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Publication numberUS5767420 A
Publication typeGrant
Application numberUS 08/700,048
Publication dateJun 16, 1998
Filing dateAug 19, 1996
Priority dateAug 19, 1995
Fee statusLapsed
Also published asDE19633380A1
Publication number08700048, 700048, US 5767420 A, US 5767420A, US-A-5767420, US5767420 A, US5767420A
InventorsFrank de Schepper, Kenji Suzuki, Takenori Kano
Original AssigneeAisin Aw Co., Ltd.
Export CitationBiBTeX, EndNote, RefMan
External Links: USPTO, USPTO Assignment, Espacenet
Torque detecting device
US 5767420 A
Abstract
A torque detecting device includes a first rotary member connected to an input shaft and a second rotary member connected to an output shaft and arranged coaxially with the first rotary member. An elastic member is sandwiched between the first rotary member and the second rotary member and deforms according to the torque acting thereon. A sensor is arranged confronting the first and second rotary members to detect their rotational phases and a torque computer computes the torque by determining the rotational phase difference between the first and second rotary members from the rotational phases as detected by the sensor.
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Claims(6)
What is claimed is:
1. A torque detector comprising:
a first rotary member connected to an input shaft and having a first set of elements spaced apart around its circumference;
a second rotary member connected to an output shaft and arranged coaxially with said first rotary member, said second rotary element having a second set of elements spaced apart around its circumference, the elements in said second set being equal in number to the elements in said first set, wherein the circumferential length of said spaced elements is equal to the circumferential length of spaces between said spaced elements;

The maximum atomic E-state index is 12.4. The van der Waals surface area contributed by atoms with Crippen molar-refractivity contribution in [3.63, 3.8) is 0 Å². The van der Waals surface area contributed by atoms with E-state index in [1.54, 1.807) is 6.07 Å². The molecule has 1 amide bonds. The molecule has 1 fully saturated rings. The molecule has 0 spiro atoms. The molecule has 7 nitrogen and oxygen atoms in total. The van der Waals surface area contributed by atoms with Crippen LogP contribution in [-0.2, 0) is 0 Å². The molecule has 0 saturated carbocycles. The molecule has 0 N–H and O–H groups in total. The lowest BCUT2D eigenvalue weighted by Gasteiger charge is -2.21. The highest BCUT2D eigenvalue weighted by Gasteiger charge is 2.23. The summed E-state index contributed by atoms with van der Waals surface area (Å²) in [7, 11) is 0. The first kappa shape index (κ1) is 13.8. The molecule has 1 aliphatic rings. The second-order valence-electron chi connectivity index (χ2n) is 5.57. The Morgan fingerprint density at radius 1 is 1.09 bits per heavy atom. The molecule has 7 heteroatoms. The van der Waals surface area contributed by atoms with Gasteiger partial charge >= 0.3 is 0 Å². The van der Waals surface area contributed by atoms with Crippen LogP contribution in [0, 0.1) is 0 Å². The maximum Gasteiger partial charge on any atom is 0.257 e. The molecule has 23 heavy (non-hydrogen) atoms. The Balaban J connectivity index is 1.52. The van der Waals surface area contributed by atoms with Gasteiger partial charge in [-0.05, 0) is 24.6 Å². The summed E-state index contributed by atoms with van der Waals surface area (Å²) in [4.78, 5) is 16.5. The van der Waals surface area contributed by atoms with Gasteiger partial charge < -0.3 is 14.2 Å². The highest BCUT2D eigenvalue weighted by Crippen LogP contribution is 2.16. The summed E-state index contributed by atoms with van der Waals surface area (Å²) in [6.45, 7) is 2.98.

an elastic member sandwiched between said first rotary member and said second rotary member for deforming according to a torque acting thereon;
sensor means, confronting said first and second rotary members, for detecting the rotational phase of each of said rotary members; and
torque computing means for computing the torque acting on said elastic member, by determining the rotational phase difference between said first and second rotary members.
2. A torque detecting device according to claim 1,
wherein said sensor means includes a tachometer confronting said first and second sets of spaced elements.
3. A torque detecting device according to claim 2,
wherein said sensor means generates a pulse signal for each of said first and second rotary members and wherein said torque computing means computes the torque by determining the overlaps of the pulse signals.
4. A torque detecting device according to claim 2,
wherein said sensor means generates a pulse signal for each of said first and second rotary members and wherein said torque computing means computes the torque by determining areas of non-overlap in the pulse signals.
5. A torque detector according to claim 1 wherein said sensor means comprises two sensing elements, one of said sensing elements confronting said first rotary member and the other of said sensing elements confronting said second rotary member.
6. A torque detector according to claim 1 wherein said first and second sets of spaced elements are defined as comb-teeth extending axially and depending from bottom plates which extend radially from said input shaft and said output shaft, respectively.
Description
BACKGROUND OF THE INVENTION

1. Field of the Invention

The present invention relates to a torque detecting device for computing torque by detecting the rotational phases of a first rotary member and a second rotary member, between which is sandwiched an elastic member which deforms according to the torque acting thereon, to determine the rotational phase difference between the two rotary members.

2. Related Art

In a torque detecting device, as disclosed in Japanese Patent Application Laid-Open No. 157541/1987 and shown in FIG. 17, the relative angle of rotation between two slit plates 1P and 2P, which are spaced on a shaft S and have a plurality of radial slits L, is detected by two sets of light emitting elements H and light receiving elements J which are arranged on opposite sides of the slit plates 1P and 2P. However, such a torque detecting device requires special parts and suffers from high cost and a complicated structure.